Autumn 2020: Government Affairs Update | Chicago Association of REALTORS®

The REALTOR® “R” stands for so much, including resiliency, reliability and responsibility. One of the most important ways to be responsible is to demonstrate civic responsibility. Democracy is a verb. It takes the action of everyday citizens to sustain the republic. There are many duties asked of citizens, from jury duty, registering for selective service and, in the year 2020, participation in the Census and voting.


The most sacred responsibility of a citizen is to take part in democracy through voting. Standing in lines for a long period of time is not ideal on most days and is especially problematic during the COVID-19 crisis. Illinois is one of thirty-five states which allows no-excuse absentee voting. Vote by mail requires an application. Suburban residents need to contact the County Clerk, Karen Yarbrough at City dwellers can contact the Chicago Board of Elections at Both websites have online applications to receive a mailed ballot. The deadline to submit a vote-by-mail application is October 29. Ballots must be postmarked by Election Day to be counted.


Keep in mind: November’s ballot will include a vote on a constitutional amendment regarding the income tax. Currently, Illinois is a flat tax state, meaning everyone pays the same rate. If voters approve a “graduated income tax,” higher income earners would pay a higher rate. This is part of Governor Pritzker’s campaign promise to make the system less burdensome on lower income folks, which is why the term “Fair Tax” is used in referencing the issue.


State and local budget problems are widespread, with decreased revenue and increased health related expenses. Congress has positioned state and local budget issues as a point of contention. The Republican-controlled Senate viewed state and local deficits as the result of poor spending habits of progressive or left-leaning jurisdictions. Democrats in the House were responsive to the budget concerns but debated this issue for months. As of press time, legislation was still up for debate. Check to stay abreast of any updates.

For fiscal year (FY) 2020, there is an estimated revenue loss of nearly $220 million to the Cook County general fund. No shocker on where some of the big losses come from: sales taxes are down $110 million or 13 percent, amusement tax down $33.5 million or 84 percent and hotel tax down $20.7 million or 60 percent. The preliminary budget deficit headed into 2021 is $410 million, the largest deficit for the county since 2011. President Preckwinkle has publicly stated that “everything is on the table.”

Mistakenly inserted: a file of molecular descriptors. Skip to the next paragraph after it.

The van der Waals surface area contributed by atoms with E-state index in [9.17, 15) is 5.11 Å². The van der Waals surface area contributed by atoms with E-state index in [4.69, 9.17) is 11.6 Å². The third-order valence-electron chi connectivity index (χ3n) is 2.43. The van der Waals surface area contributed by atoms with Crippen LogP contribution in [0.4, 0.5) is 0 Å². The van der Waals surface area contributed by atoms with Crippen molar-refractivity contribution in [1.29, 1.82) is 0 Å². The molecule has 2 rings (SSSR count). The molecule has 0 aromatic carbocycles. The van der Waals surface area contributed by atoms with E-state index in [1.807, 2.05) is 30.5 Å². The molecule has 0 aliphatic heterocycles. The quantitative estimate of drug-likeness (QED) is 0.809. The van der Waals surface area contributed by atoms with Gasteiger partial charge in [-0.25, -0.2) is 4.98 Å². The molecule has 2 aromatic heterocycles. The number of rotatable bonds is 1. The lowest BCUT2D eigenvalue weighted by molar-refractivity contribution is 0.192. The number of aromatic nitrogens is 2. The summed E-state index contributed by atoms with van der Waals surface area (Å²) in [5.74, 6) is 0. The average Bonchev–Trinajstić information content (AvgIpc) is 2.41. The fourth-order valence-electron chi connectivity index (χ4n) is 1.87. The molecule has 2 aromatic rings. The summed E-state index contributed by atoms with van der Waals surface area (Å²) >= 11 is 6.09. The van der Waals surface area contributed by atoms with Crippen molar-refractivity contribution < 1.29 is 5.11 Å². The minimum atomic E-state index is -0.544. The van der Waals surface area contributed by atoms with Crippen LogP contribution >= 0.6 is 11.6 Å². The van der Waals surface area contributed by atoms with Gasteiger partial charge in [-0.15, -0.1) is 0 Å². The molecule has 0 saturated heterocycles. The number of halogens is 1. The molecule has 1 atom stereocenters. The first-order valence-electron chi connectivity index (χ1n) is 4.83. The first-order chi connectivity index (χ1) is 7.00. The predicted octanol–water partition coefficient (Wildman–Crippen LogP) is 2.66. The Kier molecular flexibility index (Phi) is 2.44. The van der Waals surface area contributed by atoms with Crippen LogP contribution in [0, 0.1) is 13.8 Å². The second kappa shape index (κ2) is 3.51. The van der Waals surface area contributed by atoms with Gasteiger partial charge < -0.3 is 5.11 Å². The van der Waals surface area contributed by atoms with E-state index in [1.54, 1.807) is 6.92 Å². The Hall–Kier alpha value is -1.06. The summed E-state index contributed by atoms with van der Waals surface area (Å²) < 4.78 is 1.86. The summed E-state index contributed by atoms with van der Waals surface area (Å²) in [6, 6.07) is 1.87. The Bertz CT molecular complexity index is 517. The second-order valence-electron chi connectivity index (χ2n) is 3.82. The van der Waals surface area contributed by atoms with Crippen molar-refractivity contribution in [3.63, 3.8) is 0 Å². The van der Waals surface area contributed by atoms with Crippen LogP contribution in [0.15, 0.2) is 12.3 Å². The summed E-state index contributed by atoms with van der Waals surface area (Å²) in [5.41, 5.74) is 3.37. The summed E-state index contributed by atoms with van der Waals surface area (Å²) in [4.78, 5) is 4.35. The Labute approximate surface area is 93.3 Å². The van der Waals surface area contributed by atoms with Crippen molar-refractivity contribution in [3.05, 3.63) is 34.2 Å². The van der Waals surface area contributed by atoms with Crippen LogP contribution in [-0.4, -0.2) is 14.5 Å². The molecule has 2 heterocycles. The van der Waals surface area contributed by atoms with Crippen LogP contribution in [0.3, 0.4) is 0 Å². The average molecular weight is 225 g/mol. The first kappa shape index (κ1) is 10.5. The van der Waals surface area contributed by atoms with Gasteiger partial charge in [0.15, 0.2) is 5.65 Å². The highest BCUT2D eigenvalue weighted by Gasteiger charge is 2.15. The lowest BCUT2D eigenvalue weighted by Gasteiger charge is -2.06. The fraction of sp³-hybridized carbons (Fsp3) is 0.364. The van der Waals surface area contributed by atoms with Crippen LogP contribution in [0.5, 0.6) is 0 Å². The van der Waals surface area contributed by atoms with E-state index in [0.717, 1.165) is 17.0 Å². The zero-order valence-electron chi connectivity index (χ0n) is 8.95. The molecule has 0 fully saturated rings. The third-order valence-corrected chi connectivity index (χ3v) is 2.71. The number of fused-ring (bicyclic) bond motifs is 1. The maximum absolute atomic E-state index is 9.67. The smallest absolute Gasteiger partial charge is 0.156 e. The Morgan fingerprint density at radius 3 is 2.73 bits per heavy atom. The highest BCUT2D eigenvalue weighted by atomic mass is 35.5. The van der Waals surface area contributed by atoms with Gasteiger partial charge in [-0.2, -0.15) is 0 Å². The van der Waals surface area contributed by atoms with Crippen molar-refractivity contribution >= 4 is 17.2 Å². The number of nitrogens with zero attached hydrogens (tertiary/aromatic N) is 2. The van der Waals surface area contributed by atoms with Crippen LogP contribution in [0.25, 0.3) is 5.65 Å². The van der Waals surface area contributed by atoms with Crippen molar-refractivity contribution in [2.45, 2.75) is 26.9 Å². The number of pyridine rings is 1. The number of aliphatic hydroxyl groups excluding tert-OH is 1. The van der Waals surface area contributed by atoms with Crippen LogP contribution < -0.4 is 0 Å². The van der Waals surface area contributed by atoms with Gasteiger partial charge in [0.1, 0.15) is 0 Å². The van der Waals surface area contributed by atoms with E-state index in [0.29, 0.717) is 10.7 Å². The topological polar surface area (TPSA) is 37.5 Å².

In Chicago, we’re expecting to feel a good deal of pain, with layoffs a serious part of the equation and tax increases almost certainly on the table. At press time in mid August, Chicago was facing at least a $700 million deficit – and that’s before you add in our pension obligations.

Considering the above, property taxes and real estate fees cannot be the “go-to” source for the government’s financial salvation, particularly considering the high rates property owners face in the state. Residents are leaving Illinois in droves. Increases in property taxes will only foster continued migration out of the state. Further, elected officials prioritized tenant protections through eviction moratoriums. These uneven protections clearly favor tenants over housing providers, which creates long-term risks. Tilting the scale in favor of one side over another is always a dangerous path forward.


As of press time, the Affordable Requirements Ordinance Task Force had yet to issue their report; however, we know it’s coming. There will be a 30-day period for public comment sometime in September, possibly into October. Rest assured, the REALTORS® will respond in some form. Based on what we’ve heard so far, it’s possible that the report may be surprisingly helpful to business and the real estate industry. We, alongside our friends at the Chicagoland Apartment Association and the Homebuilders Association of Greater Chicago, have been very vocal about the disconnect between the developers and those seeking affordable housing — and we hear the city is looking at ways to bridge those gaps. Stay tuned to for the latest.